Companion Animal Rescue Effort (CARE)

Companion Animal Rescue Effort Helpline: (505) 533-CARE (2273)

 

A growing body of research has shown that people who abuse animals rarely stop there. Seventy-one percent (71%) of women seeking shelter from abuse reported that their partners had threatened, injured, or killed one or more family pets. Harm or threat of harm to a pet can be used to control, intimidate, and terrorize a domestic violence victim who has a strong emotional attachment to their pet. Not surprisingly, many people delay leaving an abusive situation because they are afraid for their animals. Countless more never leave home at all for this reason.

Companion Animal Rescue Effort (CARE) provides financial assistance through mini-grants covering expenses for emergency veterinary care and temporary safe boarding of companion animals for people escaping domestic violence and consults with domestic violence service providers to develop on-site co-housing and boarding for companion animals. Operating a helpline for survivors and service providers, CARE empowers individuals to leave abusive home environments by coordinating temporary housing for companion animals, livestock and exotic animals. Temporary homes are provided through a network of government agencies, private agencies, veterinary clinics, groomers, boarding kennels and private individuals. Many of the safe havens within the New Mexico network are free of charge. Others charge a nominal fee or operate on a sliding scale.  CARE is funded by CYFD through a partnership between the New Mexico Coalition Against Domestic Violence and Animal Protection New  Mexico.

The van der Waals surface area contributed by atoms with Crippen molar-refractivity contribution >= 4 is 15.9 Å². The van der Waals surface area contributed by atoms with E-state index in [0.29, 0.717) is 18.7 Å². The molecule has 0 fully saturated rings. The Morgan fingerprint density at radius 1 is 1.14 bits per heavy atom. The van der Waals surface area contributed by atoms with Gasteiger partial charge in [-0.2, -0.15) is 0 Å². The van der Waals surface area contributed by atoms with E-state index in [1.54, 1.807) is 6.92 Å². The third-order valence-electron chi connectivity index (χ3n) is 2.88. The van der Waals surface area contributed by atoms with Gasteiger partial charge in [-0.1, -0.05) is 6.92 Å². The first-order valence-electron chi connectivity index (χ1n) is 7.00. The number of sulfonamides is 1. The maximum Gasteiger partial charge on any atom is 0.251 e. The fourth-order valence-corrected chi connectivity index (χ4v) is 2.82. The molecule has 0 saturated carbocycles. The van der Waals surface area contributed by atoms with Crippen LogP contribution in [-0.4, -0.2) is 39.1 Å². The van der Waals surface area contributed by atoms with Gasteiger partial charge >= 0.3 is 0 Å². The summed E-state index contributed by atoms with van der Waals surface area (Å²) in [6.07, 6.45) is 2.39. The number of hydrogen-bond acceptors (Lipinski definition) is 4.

"I stayed because of my dogs. If the abuse was physical only it would have been easier to recover from, however, the emotional abuse took a toll. I felt stuck. We were afraid to leave. The Haven House and the CARE program have been a huge comfort to me and my family. You all returned a foundation for me that had been taken from us due to the violent abuse. We could not have escaped the situation we were in and gotten out if it hadn't been for the CARE program providing this invaluable service to allow us to leave with our pets."

In State Fiscal Year 2022, CARE program advocates assisted 119 domestic violence survivors and provided safety for 118 companion animals.  28 survivors and their dependents reported finding safe shelter due to the CARE program.